Director: Rob Zombie
Cast: Sid Haig, Bill Moseley, Sheri Moon Zombie, Karen Black
Screenplay: Rob Zombie
89 mins. Rated R for strong, sadistic violence/gore, sexuality and language.
Rob Zombie (Halloween, The Lords of Salem) had a good thing going with his music career when he was offered the chance to help design a haunted attraction for Universal Studios. This work helped to get Universal Horror Nights back up and going after a long hiatus for the theme park’s October attractions, and it also inspired Zombie to attempt a first feature film. That’s at least how the legend goes. Well, no matter what you think of Zombie and his directing career, you have to give him credit for helping bring Universal Horror Nights back.
It’s Halloween Eve 1977, and a group of cross-country youths, in search of unique roadside attractions, come across a gas station/horror museum/fried chicken joint run by Captain Spaulding (Sid Haig, Kill Bill vol. 2, Jackie Brown). Upon hearing the legend of Dr. Satan, a sadistic psycho who was hanged nearby, they plan a route to find the hanging tree, but they are stopped by a flat tire. They end up following a hitchhiker back to her home where her family is taking part in unusual Halloween traditions. As the night progresses, it becomes clear that this family has no intention of letting the youths go free.
I had trepidations about seeing this film for the second time. I initially hated the film, and I was only convinced to watch the follow-up, The Devil’s Rejects (a movie I really enjoyed), because I was told how different it was from the original. While, on second viewing, the film does not become perfect, I was surprised by how much more I liked it. Zombie has often been seen as an imitator of Tobe Hooper, and he was definitely influenced by the acclaimed Texas horror maestro, but I see him as an extension (for better and worse) much like how Brian De Palma took elements of Alfred Hitchcock to their logical next step. That’s not to say that Zombie improves on Hooper, but like any artist, there’s a through-line that allows Zombie to put his voice into those influences. If Tobe Hooper was the chicken-fried horror master, then Zombie’s is more chicken grease. His is smuttier, angrier, meaner, and sloppier, and that will work for some and fail to resonate with others (Hooper himself praised the finished film). I’ve always leaned toward the former.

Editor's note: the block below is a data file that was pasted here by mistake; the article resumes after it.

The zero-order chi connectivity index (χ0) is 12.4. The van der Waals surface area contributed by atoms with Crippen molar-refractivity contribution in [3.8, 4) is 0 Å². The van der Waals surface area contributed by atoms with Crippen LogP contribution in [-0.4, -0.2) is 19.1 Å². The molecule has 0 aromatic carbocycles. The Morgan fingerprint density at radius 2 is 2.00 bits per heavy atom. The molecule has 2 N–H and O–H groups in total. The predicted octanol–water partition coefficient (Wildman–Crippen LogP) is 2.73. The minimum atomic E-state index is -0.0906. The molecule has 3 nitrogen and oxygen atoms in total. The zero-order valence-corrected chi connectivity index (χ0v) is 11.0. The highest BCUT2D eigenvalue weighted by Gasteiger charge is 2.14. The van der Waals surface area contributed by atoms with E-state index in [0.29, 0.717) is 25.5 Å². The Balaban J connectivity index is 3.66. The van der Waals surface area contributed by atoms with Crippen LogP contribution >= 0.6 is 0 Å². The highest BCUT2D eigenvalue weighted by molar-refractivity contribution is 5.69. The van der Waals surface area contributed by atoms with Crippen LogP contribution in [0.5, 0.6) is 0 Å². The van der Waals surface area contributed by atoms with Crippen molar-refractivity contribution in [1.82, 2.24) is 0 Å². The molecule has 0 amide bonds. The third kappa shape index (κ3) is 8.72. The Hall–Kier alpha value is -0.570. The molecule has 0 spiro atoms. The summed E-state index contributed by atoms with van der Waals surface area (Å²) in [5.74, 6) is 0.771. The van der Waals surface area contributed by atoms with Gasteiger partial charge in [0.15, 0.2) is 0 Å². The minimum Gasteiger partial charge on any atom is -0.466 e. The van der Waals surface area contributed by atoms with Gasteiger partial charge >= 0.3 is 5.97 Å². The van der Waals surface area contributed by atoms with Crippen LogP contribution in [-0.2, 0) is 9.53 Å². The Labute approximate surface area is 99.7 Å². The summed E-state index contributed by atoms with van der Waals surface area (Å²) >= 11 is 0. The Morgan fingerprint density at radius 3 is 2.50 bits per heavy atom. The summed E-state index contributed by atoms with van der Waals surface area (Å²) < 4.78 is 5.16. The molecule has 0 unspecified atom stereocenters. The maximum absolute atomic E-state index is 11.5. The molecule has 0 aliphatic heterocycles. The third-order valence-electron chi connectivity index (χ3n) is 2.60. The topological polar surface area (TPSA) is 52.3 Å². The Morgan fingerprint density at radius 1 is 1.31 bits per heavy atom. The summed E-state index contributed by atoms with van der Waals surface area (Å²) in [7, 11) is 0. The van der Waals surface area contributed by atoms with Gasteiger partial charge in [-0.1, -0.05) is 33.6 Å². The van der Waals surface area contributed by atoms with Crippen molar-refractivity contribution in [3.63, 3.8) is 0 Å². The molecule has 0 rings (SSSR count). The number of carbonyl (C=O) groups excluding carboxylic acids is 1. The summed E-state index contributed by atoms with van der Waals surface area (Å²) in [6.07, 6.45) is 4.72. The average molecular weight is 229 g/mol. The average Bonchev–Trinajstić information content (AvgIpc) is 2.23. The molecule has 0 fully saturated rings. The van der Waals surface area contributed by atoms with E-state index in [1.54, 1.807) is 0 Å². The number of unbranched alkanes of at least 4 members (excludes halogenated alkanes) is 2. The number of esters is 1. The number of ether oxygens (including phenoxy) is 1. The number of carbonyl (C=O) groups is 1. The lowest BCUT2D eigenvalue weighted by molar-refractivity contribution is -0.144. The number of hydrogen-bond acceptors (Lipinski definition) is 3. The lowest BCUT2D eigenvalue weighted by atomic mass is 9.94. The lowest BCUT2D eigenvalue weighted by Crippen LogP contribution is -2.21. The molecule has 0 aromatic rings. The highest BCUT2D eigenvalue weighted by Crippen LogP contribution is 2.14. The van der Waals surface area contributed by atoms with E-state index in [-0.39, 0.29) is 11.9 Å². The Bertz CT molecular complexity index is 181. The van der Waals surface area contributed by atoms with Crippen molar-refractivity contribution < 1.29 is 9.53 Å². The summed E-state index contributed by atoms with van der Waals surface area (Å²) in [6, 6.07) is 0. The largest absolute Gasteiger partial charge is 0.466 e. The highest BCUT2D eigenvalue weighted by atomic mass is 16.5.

I was really taken with the tension and confusion elements of the narrative, as events cycled out of control for our heroes. Perhaps it’s the fact that, last time I saw the movie, The Office was not on television yet and we had not yet been blessed by Rainn Wilson as Dwight, but I really rooted for 3/4 of the youths (less love for the annoying character played by Chris Hardwicke), and I wanted to see the triumph, though internally I knew that it was not in the cards for this movie.
Zombie made a good call on his first feature, understand the hell that the MPAA puts on filmmakers, so he shot two versions of all violent sequences, one with more blood and gore, one with less. This helped him to push the film as far as he possibly could while still satisfying the studio. That keeps the gristle on this greasy film, and it was especially helpful as Zombie took his work-in-progress studio-hopping, as new regimes at some studios changed their minds on his grizzly film and others didn’t like Zombie’s vision.
The biggest problem with House of 1000 Corpses is the truly-annoying and nauseating cutaways, based on the Manson recordings. None of these cutaway video interview moments add anything of value to the narrative, and there’s a lot of the film’s worst moments (and Zombie’s worse tendencies) at play in these cutaways. I think the movie would better (and faster, more frenetic) without them.
House of 1000 Corpses is an acquired taste. I can understand anyone who loves it, and I totally get why someone would hate it. The movie’s aged much better than expected, though it still leaves a bit to be desired. It shows an early director swinging for the fences, and I can appreciate that above all else.
-Kyle A. Goethe
For my review of Rob Zombie’s The Lords of Salem, click here.
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